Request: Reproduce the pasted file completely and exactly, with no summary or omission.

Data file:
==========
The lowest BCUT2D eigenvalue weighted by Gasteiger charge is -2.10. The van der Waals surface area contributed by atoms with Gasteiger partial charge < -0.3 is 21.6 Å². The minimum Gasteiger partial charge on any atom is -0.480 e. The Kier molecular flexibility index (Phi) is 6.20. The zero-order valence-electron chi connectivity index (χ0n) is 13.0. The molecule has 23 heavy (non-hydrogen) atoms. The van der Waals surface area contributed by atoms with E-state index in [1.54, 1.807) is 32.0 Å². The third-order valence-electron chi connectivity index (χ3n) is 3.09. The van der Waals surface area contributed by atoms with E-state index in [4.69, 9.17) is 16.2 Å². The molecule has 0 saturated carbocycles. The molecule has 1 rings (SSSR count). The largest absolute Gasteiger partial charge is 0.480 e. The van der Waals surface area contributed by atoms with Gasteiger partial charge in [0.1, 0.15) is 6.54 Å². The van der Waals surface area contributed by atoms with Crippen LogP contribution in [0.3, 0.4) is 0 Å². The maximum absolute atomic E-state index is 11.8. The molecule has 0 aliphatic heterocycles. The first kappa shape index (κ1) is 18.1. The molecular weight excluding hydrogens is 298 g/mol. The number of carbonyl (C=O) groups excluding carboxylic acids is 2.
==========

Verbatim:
The lowest BCUT2D eigenvalue weighted by Gasteiger charge is -2.10. The van der Waals surface area contributed by atoms with Gasteiger partial charge < -0.3 is 21.6 Å². The minimum Gasteiger partial charge on any atom is -0.480 e. The Kier molecular flexibility index (Phi) is 6.20. The zero-order valence-electron chi connectivity index (χ0n) is 13.0. The molecule has 23 heavy (non-hydrogen) atoms. The van der Waals surface area contributed by atoms with E-state index in [1.54, 1.807) is 32.0 Å². The third-order valence-electron chi connectivity index (χ3n) is 3.09. The van der Waals surface area contributed by atoms with E-state index in [4.69, 9.17) is 16.2 Å². The molecule has 0 saturated carbocycles. The molecule has 1 rings (SSSR count). The largest absolute Gasteiger partial charge is 0.480 e. The van der Waals surface area contributed by atoms with Gasteiger partial charge in [0.1, 0.15) is 6.54 Å². The van der Waals surface area contributed by atoms with Crippen LogP contribution in [0.3, 0.4) is 0 Å². The maximum absolute atomic E-state index is 11.8. The molecule has 0 aliphatic heterocycles. The first kappa shape index (κ1) is 18.1. The molecular weight excluding hydrogens is 298 g/mol. The number of carbonyl (C=O) groups excluding carboxylic acids is 2.